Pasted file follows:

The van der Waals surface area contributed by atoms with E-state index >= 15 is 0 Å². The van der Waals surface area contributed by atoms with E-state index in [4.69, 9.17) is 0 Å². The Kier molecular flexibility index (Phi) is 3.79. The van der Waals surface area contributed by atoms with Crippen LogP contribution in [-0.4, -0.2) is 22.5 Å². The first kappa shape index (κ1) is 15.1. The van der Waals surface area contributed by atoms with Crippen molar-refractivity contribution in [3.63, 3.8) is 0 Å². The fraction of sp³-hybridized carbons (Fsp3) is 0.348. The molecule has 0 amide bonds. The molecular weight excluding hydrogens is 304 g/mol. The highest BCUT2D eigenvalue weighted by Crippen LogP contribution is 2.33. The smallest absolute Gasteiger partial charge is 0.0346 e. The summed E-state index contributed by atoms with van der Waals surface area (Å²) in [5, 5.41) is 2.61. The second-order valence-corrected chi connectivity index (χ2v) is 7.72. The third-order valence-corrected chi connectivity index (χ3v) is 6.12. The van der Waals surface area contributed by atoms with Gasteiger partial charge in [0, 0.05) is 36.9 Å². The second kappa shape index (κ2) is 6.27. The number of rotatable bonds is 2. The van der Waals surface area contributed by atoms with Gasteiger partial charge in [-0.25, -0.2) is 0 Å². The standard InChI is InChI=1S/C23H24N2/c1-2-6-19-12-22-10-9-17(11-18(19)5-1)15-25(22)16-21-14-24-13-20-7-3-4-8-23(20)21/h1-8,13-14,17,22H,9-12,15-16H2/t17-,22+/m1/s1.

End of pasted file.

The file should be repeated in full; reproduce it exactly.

The van der Waals surface area contributed by atoms with E-state index >= 15 is 0 Å². The van der Waals surface area contributed by atoms with E-state index in [4.69, 9.17) is 0 Å². The Kier molecular flexibility index (Phi) is 3.79. The van der Waals surface area contributed by atoms with Crippen LogP contribution in [-0.4, -0.2) is 22.5 Å². The first kappa shape index (κ1) is 15.1. The van der Waals surface area contributed by atoms with Crippen molar-refractivity contribution in [3.63, 3.8) is 0 Å². The fraction of sp³-hybridized carbons (Fsp3) is 0.348. The molecule has 0 amide bonds. The molecular weight excluding hydrogens is 304 g/mol. The highest BCUT2D eigenvalue weighted by Crippen LogP contribution is 2.33. The smallest absolute Gasteiger partial charge is 0.0346 e. The summed E-state index contributed by atoms with van der Waals surface area (Å²) in [5, 5.41) is 2.61. The second-order valence-corrected chi connectivity index (χ2v) is 7.72. The third-order valence-corrected chi connectivity index (χ3v) is 6.12. The van der Waals surface area contributed by atoms with Gasteiger partial charge in [0, 0.05) is 36.9 Å². The second kappa shape index (κ2) is 6.27. The number of rotatable bonds is 2. The van der Waals surface area contributed by atoms with Gasteiger partial charge in [-0.25, -0.2) is 0 Å². The standard InChI is InChI=1S/C23H24N2/c1-2-6-19-12-22-10-9-17(11-18(19)5-1)15-25(22)16-21-14-24-13-20-7-3-4-8-23(20)21/h1-8,13-14,17,22H,9-12,15-16H2/t17-,22+/m1/s1.